Parisian chef finds niche in specialty food distribution
Aug 1, 2008 12:00 PM
When Bertrand Oriot paid $8,000 for his first pastry order in Houston, Texas, he was worried that he might have to eat a lot cake. Fortunately, with a lot of work and determination, he was able to sell all of it.
“I didn't have any money to buy a truck or van, so I had to use my car,” Bertrand says. “On the second trip to a hotel to deliver more cake, I was met at the loading dock by the chef who told me he would have never approved the food order if he had known I was using my personal automobile.”
Today the French native owns and operates a successful specialty food distribution business with warehouses in San Antonio, Dallas, and Houston. Twenty trucks make deliveries of specialty food items, such as smoked salmon and caviar, five days a week.
Clients include food services at hotels, restaurants, private clubs, and fine dining facilities at hospitals. Some of the largest and most well-known hospitals in the Texas Medical Center are regular customers, including MD Anderson Cancer Center, Texas Children's, St. Luke's Episcopal, and the Methodist Hospitals, that provide gourmet food products for their physicians. The company also delivers to upscale retail outlets, such as Whole Foods Market and Central Market. In addition to a fleet of trucks — mostly UD Nissan — four vans are used for hotshot delivery.
When Bertrand arrived in Houston from France, he had about $300 in his pocket and no experience in refrigerated and frozen food distribution. But he already had finished training at a top Parisian culinary school and had acquired many years as a chef throughout France, including Paris and Provence.
He quickly established his career in the United States with Club Corporation of America. At the end of his tenure with CCA, he was a regional chef supervising 14 to 20 chefs at locations throughout Texas, but he had an itch to start another career.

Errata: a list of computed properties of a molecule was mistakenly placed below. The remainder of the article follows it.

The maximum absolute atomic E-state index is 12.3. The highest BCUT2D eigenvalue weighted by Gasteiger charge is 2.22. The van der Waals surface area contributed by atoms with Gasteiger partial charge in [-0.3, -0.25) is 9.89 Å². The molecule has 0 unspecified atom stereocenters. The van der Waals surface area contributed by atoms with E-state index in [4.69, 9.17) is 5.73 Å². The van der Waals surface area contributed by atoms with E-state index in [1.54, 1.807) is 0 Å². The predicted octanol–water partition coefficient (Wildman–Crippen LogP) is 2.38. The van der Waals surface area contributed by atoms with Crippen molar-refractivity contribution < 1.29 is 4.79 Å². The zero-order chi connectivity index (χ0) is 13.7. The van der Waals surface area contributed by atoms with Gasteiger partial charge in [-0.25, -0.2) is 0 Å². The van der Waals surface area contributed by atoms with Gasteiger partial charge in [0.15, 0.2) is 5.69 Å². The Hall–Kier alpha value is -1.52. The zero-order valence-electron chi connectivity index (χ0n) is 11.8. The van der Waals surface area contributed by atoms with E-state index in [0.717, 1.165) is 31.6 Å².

“I was at a point where I was not in full agreement with the new directions of the company and I was experiencing something of a mid-life crisis at the same time,” Bertrand says. “That created a cocktail of instability that forced me to look for a new direction. I took a year-long sabbatical wanting to find my own business. I thought about opening a restaurant or even some consulting work.
“A company exhibiting at a trade show told me they had no distributor in Texas. They asked if I'd be interested in helping them develop their market here. I couldn't afford to buy a truck. So I had to deliver my first orders using my car. I was making deliveries by myself for the first eight months of business.
“With no previous food distribution experience, I just worked hard, kept my head down, and picked up one food product line at a time. But I knew how to sell products to chefs, and I knew what products they wanted. I could even drop my business suitcase, put on an apron, and give them a hand in the kitchen.”
© 2013 Penton Media Inc.
Acceptable Use Policy blog comments powered by Disqus